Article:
Eighty-six students onstage, eighteen wireless mics, and eight days until it will all be over. Candlelight Dinner season has gone into high gear, and today’s 7-hour dress rehearsal marked the beginning of the final sprint. Aside from the scores of students onstage, there will be dozens more involved behind the scenes and in service to our guests, so this is most certainly an all-school evangelistic event.
Hours—–HOURS of work go into transforming the auditorium into a parallel universe. This year, it’s the Victorian home of a professor whose Time Machine has stranded him in other centuries. During his travels through time (and space), he comes upon several places, each represented by a performance typical of that part of the world.
In all, today’s rehearsal was encouraging! Here’s a SMALL sampling of the 14 acts this year’s program contains…
I’ve wanted to have our Korean students participate in Candlelight for years…and if has finally happened. Their fan dance (done by 16 graceful ladies) brought tears to my eyes. I questioned my emotional stability until I looked over and saw that my coworkers were experience similar excessive moisture in the ocular area!
I said, “Hey, Jackson, I need someone to wail in Arabic for the beginning of this song. Can you do it?”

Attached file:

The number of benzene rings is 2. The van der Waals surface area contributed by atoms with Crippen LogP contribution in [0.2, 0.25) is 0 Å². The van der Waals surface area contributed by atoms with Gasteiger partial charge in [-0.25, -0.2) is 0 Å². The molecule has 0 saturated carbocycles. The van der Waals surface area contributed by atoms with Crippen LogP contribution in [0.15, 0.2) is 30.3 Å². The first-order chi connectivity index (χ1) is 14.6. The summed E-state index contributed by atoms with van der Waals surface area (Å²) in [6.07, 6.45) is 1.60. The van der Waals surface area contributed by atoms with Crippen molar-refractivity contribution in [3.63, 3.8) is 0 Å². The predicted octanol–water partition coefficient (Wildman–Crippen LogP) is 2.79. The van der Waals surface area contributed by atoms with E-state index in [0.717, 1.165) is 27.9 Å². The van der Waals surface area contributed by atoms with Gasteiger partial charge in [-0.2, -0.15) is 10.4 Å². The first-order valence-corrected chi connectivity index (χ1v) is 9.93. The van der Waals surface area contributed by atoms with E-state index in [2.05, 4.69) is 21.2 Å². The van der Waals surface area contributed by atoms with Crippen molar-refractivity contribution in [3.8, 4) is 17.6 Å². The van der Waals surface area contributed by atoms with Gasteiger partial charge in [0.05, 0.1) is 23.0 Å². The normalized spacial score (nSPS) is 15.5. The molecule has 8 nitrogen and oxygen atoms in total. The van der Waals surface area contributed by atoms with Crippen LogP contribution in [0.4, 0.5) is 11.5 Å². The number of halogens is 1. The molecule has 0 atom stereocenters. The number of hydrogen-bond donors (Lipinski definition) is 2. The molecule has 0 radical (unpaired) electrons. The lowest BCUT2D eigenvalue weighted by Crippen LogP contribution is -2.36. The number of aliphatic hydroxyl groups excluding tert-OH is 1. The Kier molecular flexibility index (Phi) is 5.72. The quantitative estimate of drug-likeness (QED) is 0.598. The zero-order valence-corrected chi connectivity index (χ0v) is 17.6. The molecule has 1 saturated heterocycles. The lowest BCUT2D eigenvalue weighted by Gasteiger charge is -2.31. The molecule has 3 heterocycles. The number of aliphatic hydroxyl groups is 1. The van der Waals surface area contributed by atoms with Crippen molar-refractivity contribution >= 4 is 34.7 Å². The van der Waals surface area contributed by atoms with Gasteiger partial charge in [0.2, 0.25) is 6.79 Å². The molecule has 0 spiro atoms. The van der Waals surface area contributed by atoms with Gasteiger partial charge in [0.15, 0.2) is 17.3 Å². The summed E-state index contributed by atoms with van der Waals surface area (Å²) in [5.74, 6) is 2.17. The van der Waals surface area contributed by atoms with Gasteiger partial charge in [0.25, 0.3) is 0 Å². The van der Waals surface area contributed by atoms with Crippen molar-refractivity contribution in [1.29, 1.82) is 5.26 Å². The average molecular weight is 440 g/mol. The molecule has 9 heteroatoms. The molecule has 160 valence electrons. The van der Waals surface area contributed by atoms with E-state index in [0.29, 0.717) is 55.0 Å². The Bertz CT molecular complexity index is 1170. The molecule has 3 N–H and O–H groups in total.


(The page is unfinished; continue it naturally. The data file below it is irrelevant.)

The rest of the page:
“Sure,” he said. Then he took off his shirt. ….go figure.
And then there’s the waltz. Ever seen a couple smiling into each other’s eyes as they dance? It’s worth taking a moment to observe Jim and Sara…and not just for their fancy footwork.
Warriors? Yes–warriors. The Candlelight Dinner is an outreach event for our German friends and neighbors, and nothing would please the Enemy more than derailing it. We desperately need prayer warriors supporting us! During our rehearsal today, our lead actor and MC received a phone call telling him that his grandmother is dying. He left early to be with his family. Pray for him and for his loved ones. [Edit: Sadly, she passed away last night.] We hope he’ll be back in time for our three performances on Wednesday, Friday and Saturday. When she returned home this evening, Diane, one of the two women in charge of the countless decorations such an event requires, found out that her father is in Intensive Care in the States. She too could use your prayers for peace and sustenance.
None of us is immune to illness and injury (as my own bronchitis proves), and it seems that an evangelistic outreach such as this makes both all the more likely. Please pray that God’s armor will keep us all safe and that nothing will impede His love from reaching the approximately 1,000 guests who will be attending our three performances.
(One of today’s victims [Jackson] gets his gaping wound examined by nurse Jan! That’s what I get for planning a performance in which HBR boys are given wooden swords and told to act like Persians fighting Spartans in our own version of the movie “300”!)